Tony Wilson, Factory Records, Manchester, February 20, 1950 – August 10, 2007
Tony was a journalist but will be forever remembered for his antics in the music industry, a place where his intelligence, wit and anti establishment attitude were not always tolerated but did actually make a difference. He was also someone that I knew. This is what I wrote at the time;
very sad news this.
I was told of Tony’s passing on Friday night and he’s hardly left my thoughts since.
It wasn’t a surprise, he had been ill for sometime and I was told recently that he was coming to the end. Still shocked me mind.
I knew Tony and I liked him very much. I worked for him for a while. I had a company called “Capersville” that handled press for bands and labels. We looked after Factory from mid ’88 – 1992, starting with the Mondays best album “Bummed” , then New Orders best “Technique”. It was a great job. To be in Manchester so much at such a very special time for the city was a real buzz especially as I was hanging out with a lot of the folks who had made it happen.
I’d known about Factory since their first record was released, A Factory Sampler in 1978. I would have been sixteen. It was the time when the punk singles you were buying became post punk singles. I bought it, my mates bought it. We liked the stickers and the sleeve. I wasn’t sure how much I liked the music but, you know, it was interesting.
I followed Factory forever and that was pretty much always my feeling towards their records. The Distractions; YES. Joy Div; OF COURSE; ESG brilliant; I loved the Life 7”; that great run of club records around “82 (Marcel King / Yashar / 52nd St / Quando Quango); “Everything’s Gone Green, Ceremony, Temptation….shit, I even liked The Stockholm Monsters. Plus a lot of yeah whatever. Still, it was always there and always evocative of it’s birthplace. I liked that.
I went to The Factory a couple of times. Went up from Nottingham to see The Human League in ’78 and also saw Dexy’s there for the very first time (supporting The Specials). It was cool, especially to a sixteen year old in a nightclub out of town for the first time. I saw Pete Shelley at the bar. It was fucking brilliant. We used to have to walk the streets all night or find an all night cafe before getting the first bus home in the morning.
I liked the atmosphere of the city. It was old and dark and imposing and it looked like everyone had left there years ago. Very melancholy.
A year or so later I thought of living there. I got a bus up and bought the local paper to look at jobs and flat prices. I walked around the city looking at posters on walls. THE FALL plus support LENNY BRUCE FILMS at The Kim Philby Club. That one sticks with me. what a cool name for a club. and who was Lenny Bruce? I’d heard the Fall and the jury was out, in fact I’d seen them the previous year and thought they were rubbish. Had to check out Lenny Bruce. Shit, I loved him. Read everything I could. Huge influence. . Wasn’t ready for the move mind, felt lonely already.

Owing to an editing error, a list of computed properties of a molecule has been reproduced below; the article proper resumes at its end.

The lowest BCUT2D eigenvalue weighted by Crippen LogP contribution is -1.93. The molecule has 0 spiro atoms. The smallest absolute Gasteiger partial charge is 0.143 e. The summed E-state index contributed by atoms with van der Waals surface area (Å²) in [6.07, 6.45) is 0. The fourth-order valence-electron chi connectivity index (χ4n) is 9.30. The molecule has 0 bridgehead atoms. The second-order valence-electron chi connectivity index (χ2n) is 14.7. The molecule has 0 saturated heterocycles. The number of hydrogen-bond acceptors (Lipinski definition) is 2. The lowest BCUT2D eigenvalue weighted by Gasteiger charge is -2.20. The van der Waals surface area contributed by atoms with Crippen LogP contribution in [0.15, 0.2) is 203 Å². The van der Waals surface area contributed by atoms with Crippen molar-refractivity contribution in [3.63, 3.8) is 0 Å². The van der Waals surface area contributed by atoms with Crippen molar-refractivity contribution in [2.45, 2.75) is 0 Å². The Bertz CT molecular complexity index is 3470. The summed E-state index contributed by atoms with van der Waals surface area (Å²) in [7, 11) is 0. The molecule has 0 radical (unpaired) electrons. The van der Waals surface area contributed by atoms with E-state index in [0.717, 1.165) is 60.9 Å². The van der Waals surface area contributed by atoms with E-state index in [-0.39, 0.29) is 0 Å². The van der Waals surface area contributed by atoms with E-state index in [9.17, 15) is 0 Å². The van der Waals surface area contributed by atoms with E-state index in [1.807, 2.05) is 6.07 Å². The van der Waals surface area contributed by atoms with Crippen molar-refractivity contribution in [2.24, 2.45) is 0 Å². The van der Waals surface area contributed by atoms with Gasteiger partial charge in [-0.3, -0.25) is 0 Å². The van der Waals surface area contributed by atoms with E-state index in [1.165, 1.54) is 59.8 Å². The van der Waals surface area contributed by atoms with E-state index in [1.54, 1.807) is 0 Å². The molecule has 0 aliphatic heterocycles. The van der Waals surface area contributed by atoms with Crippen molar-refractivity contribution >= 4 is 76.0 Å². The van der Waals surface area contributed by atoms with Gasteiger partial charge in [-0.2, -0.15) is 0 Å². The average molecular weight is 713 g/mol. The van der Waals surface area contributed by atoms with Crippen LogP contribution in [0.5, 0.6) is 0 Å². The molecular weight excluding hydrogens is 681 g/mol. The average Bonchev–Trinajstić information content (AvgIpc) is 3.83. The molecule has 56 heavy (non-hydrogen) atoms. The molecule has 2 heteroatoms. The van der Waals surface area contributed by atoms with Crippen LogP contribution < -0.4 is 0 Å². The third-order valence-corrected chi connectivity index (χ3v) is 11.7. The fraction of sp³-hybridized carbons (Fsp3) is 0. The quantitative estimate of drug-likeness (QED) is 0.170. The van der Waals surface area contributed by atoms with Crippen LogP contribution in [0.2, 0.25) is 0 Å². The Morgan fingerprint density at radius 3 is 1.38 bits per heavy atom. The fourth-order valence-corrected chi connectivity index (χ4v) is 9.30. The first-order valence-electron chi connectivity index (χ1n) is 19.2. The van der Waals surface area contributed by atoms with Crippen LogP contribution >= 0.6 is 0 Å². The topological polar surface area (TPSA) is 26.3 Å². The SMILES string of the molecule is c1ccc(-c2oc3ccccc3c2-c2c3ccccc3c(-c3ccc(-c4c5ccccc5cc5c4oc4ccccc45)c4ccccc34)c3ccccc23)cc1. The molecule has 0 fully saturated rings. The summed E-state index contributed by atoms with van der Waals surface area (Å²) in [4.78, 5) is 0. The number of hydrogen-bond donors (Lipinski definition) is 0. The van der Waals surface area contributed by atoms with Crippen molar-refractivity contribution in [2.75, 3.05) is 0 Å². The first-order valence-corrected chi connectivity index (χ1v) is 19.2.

See, this was all Wilson. Him and his mates. The records, the Factory club. The Kim Philby was them too. So I got tons to thank that man for and that’s before he gave me a job.
The first time I met Tony was at my interview. It wasn’t really an interview but I didn’t realise that until I left the office. 86 Palatine Rd. An address I knew by heart. I had it on so many record sleeves. That’s where I went to meet Tony and fellow directors Tina Simmons and Alan Erasmus about the job. Dave Harper took me. He was about to be the ex-Factory publicist, on his way to RCA (Dave now co manages, Goldfrapp, The Shortwave Set, among others). He recommended me. Knew I loved the label and knew I really loved the Mondays.
So we got to to the office, said hello to Tina and Alan and waited two hours for Tony to turn up. It was OK for a while, sat looking at great posters (Leigh Festival) and rare records (“have you got Rob Gretton’s dental records here?”) but fuck he was late and I was a bit nervous. So, he arrives, “Sorry I’m late darlings”, he says. Quite an entrance. Chucks his coat down, sits in front of me and proceeds to tell us all about his day. Whilst making a huge spliff. Which he smokes himself. He asks me about myself, a little bit, then he’s off. The most unorthodox job interview imaginable.
I so wanted the job. Couldn’t believe it was happening really. On the way back in to town I asked Dave when he thought I’d hear anything. “What about? The job?”. “Yes”, “Oh, you’ve got that” he said.
So, that was the start of a very amazing adventure. During which I saw Tony in fantastic full effect on a regular basis. He couldn’t shut up. Or keep still. He was full of ideas and theories and was determined that they had to happen. He knew that the Mondays were important. As a band, Sean as a poet. For the city and for progress.
I’ll never forget being with him when he had just picked up the artwork ideas for the MadchesterEP. Madchester, for fuck sake. He couldn’t contain himself. I think Pat & Matt at Central Station, Ryder cousins and artists responsible for Mondays artwork, had coined it, but he loved it*. It was like a great big plot coming real. A fuck you, to everyone else, especially to London. His dream come true. And it did.
*PS The term Madchester was actually coined by Phil Shotton & Keith Jobling aka Monday’s video makers The Bailey Brothers.